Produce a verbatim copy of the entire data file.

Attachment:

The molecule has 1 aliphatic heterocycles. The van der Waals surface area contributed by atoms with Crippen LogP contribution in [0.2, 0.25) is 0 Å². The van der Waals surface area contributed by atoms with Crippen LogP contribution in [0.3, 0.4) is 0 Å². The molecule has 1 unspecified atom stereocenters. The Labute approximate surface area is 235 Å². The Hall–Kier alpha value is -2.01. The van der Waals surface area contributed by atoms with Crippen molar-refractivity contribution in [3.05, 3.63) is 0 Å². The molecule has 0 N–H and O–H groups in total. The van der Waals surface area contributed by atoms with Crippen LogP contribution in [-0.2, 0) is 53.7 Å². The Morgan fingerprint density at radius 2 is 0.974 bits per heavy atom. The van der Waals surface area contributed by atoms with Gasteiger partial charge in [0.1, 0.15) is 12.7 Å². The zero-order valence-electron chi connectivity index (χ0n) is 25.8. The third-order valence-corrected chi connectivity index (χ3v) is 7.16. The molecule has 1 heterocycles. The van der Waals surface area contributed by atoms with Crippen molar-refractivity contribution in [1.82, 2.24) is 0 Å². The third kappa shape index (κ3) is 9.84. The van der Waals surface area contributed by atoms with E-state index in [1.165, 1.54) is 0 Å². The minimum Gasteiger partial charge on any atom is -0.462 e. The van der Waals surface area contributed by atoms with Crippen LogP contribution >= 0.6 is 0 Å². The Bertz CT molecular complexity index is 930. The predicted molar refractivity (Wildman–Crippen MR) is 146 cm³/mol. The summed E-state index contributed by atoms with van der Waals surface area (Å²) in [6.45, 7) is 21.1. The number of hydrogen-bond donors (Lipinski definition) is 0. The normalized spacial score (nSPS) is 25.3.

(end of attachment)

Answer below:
The molecule has 1 aliphatic heterocycles. The van der Waals surface area contributed by atoms with Crippen LogP contribution in [0.2, 0.25) is 0 Å². The van der Waals surface area contributed by atoms with Crippen LogP contribution in [0.3, 0.4) is 0 Å². The molecule has 1 unspecified atom stereocenters. The Labute approximate surface area is 235 Å². The Hall–Kier alpha value is -2.01. The van der Waals surface area contributed by atoms with Crippen molar-refractivity contribution in [3.05, 3.63) is 0 Å². The molecule has 0 N–H and O–H groups in total. The van der Waals surface area contributed by atoms with Crippen LogP contribution in [-0.2, 0) is 53.7 Å². The Morgan fingerprint density at radius 2 is 0.974 bits per heavy atom. The van der Waals surface area contributed by atoms with Gasteiger partial charge in [0.1, 0.15) is 12.7 Å². The zero-order valence-electron chi connectivity index (χ0n) is 25.8. The third-order valence-corrected chi connectivity index (χ3v) is 7.16. The molecule has 1 heterocycles. The van der Waals surface area contributed by atoms with Crippen molar-refractivity contribution in [1.82, 2.24) is 0 Å². The third kappa shape index (κ3) is 9.84. The van der Waals surface area contributed by atoms with E-state index in [1.165, 1.54) is 0 Å². The minimum Gasteiger partial charge on any atom is -0.462 e. The van der Waals surface area contributed by atoms with Crippen LogP contribution >= 0.6 is 0 Å². The Bertz CT molecular complexity index is 930. The predicted molar refractivity (Wildman–Crippen MR) is 146 cm³/mol. The summed E-state index contributed by atoms with van der Waals surface area (Å²) in [6.45, 7) is 21.1. The number of hydrogen-bond donors (Lipinski definition) is 0. The normalized spacial score (nSPS) is 25.3.